Matt Gilchrest of Southlake, Texas, fired a low-round score of 5-under-par 67 on Thursday to win his first American Junior Golf Association tournament. Gilchrest rallied from a four-shot deficit to win the Genesis Shootout presented by the Valero Texas Open on the Live Course at at Fair Oaks Ranch Golf & Country Club in Fair Oaks Ranch, Texas.

Houston's Kayli Quinton also made the Genesis Shootout her first AJGA victory. She shot a final round 71 and finished at 1-under-par 215.

The 54-hole tournament field consisted of 96 boys and 39 girls from eight states and Mexico. The boys played the par-72 course at 6,943 yards. The girls played at 6,197 yards.

Gilchrest, who carded six birdies in his final round, said he was overwhelmed with excitement considering this was his first AJGA win.

“I wasn't sure how I was going to stand because I was four strokes back from the leader at the beginning of the final round,” he said. “I feel exactly like I always dreamed I would feel like to win a tournament.”

Eric Ricard of Shreveport, La., finished second after carding a tournament total of 1-under-par 215. Kyle Francis and Kirby Gorzell both of San Antonio tied for third, with an overall total of even-par 216. Tying in fifth with a tournament total of 1-over-par 217 were Brendon Jelley of Tulsa, Okla., Brandon Pierce of Covington, La., Roman Robledo of Harlingen, Texas, Edwin Hyslop of Del Rio, Texas, and Frederick Wedel of The Woodlands.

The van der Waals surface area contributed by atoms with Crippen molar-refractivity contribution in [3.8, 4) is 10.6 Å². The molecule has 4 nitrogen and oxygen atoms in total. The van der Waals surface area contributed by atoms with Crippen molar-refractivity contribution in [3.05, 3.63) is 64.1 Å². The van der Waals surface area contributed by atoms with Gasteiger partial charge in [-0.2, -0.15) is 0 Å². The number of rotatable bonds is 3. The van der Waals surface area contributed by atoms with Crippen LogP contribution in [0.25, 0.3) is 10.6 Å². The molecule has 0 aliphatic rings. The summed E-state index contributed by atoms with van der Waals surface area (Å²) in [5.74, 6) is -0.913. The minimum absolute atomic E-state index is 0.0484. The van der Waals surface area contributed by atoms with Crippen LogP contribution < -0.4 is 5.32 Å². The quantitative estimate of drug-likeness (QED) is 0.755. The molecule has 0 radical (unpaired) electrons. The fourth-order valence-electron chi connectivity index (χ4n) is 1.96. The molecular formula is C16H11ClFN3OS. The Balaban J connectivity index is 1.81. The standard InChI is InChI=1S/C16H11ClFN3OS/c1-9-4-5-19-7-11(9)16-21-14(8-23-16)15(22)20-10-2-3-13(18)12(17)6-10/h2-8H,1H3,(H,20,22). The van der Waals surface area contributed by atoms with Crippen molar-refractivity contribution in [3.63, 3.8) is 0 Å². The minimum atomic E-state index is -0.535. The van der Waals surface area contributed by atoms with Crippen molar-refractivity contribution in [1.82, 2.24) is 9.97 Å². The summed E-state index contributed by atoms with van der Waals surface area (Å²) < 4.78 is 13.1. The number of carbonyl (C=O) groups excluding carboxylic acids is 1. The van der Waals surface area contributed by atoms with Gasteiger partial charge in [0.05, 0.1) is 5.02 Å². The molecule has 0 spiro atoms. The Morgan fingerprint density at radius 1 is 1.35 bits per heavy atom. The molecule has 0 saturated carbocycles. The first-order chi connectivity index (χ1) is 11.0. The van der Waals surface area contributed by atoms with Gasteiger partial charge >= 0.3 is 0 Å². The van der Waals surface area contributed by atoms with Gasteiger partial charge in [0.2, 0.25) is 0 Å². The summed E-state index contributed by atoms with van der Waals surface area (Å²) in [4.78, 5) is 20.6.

Houston's Kayli Quinton

Quinton grabbed early momentum with an eagle on the first hole. She made two birdies on the back nine and won by three shots.

“I am really excited to finally earn my first AJGA event, as I have been playing since 2007,” Quinton said. “This win is going to give me the momentum I need, because I will be competing in the U.S. Girls Junior Championship next week.”

Marijosse Navarro of San Antonio, Sierra Sims of Austin, Texas, and Summar Roachell of Conway, Ark., tied for second with a tournament total of 2-over-par 218.

- The AJGA contributed to this report

Tuesday, July 12, 2011

Meanwhile, in Illinois

"Quiet, please."